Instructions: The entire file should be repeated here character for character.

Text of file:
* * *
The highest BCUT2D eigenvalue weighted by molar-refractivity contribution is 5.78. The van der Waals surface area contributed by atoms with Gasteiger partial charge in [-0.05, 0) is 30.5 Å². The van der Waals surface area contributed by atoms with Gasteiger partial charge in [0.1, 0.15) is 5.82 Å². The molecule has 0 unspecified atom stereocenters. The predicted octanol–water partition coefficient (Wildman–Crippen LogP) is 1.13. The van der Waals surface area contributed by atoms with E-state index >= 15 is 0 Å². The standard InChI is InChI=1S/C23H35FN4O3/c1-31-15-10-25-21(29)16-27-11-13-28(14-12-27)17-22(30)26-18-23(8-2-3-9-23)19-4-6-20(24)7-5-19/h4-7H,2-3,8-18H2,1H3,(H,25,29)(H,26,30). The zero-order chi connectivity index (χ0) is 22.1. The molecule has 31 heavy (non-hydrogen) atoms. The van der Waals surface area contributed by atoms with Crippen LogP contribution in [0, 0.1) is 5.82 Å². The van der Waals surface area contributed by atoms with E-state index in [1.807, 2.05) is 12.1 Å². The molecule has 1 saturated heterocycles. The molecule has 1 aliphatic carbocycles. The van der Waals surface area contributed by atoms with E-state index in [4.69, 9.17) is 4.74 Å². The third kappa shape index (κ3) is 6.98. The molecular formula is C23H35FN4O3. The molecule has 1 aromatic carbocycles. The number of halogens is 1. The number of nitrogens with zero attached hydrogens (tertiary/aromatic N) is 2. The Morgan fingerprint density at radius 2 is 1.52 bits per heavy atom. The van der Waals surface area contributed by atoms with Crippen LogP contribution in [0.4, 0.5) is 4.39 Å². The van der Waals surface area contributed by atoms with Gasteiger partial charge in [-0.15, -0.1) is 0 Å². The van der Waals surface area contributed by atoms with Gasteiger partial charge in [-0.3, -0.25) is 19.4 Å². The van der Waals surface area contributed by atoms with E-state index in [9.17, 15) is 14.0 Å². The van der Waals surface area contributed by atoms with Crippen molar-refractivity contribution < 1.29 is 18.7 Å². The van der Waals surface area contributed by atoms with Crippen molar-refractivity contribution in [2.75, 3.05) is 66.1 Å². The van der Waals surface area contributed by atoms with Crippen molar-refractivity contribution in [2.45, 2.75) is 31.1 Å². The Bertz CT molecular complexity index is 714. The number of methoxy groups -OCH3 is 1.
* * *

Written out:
The highest BCUT2D eigenvalue weighted by molar-refractivity contribution is 5.78. The van der Waals surface area contributed by atoms with Gasteiger partial charge in [-0.05, 0) is 30.5 Å². The van der Waals surface area contributed by atoms with Gasteiger partial charge in [0.1, 0.15) is 5.82 Å². The molecule has 0 unspecified atom stereocenters. The predicted octanol–water partition coefficient (Wildman–Crippen LogP) is 1.13. The van der Waals surface area contributed by atoms with E-state index >= 15 is 0 Å². The standard InChI is InChI=1S/C23H35FN4O3/c1-31-15-10-25-21(29)16-27-11-13-28(14-12-27)17-22(30)26-18-23(8-2-3-9-23)19-4-6-20(24)7-5-19/h4-7H,2-3,8-18H2,1H3,(H,25,29)(H,26,30). The zero-order chi connectivity index (χ0) is 22.1. The molecule has 31 heavy (non-hydrogen) atoms. The van der Waals surface area contributed by atoms with Crippen LogP contribution in [0, 0.1) is 5.82 Å². The van der Waals surface area contributed by atoms with E-state index in [1.807, 2.05) is 12.1 Å². The molecule has 1 saturated heterocycles. The molecule has 1 aliphatic carbocycles. The van der Waals surface area contributed by atoms with E-state index in [4.69, 9.17) is 4.74 Å². The third kappa shape index (κ3) is 6.98. The molecular formula is C23H35FN4O3. The molecule has 1 aromatic carbocycles. The number of halogens is 1. The number of nitrogens with zero attached hydrogens (tertiary/aromatic N) is 2. The Morgan fingerprint density at radius 2 is 1.52 bits per heavy atom. The van der Waals surface area contributed by atoms with Crippen LogP contribution in [0.4, 0.5) is 4.39 Å². The van der Waals surface area contributed by atoms with Gasteiger partial charge in [-0.15, -0.1) is 0 Å². The van der Waals surface area contributed by atoms with Gasteiger partial charge in [-0.3, -0.25) is 19.4 Å². The van der Waals surface area contributed by atoms with E-state index in [9.17, 15) is 14.0 Å². The van der Waals surface area contributed by atoms with Crippen molar-refractivity contribution < 1.29 is 18.7 Å². The van der Waals surface area contributed by atoms with Crippen molar-refractivity contribution in [2.75, 3.05) is 66.1 Å². The van der Waals surface area contributed by atoms with Crippen molar-refractivity contribution in [2.45, 2.75) is 31.1 Å². The Bertz CT molecular complexity index is 714. The number of methoxy groups -OCH3 is 1.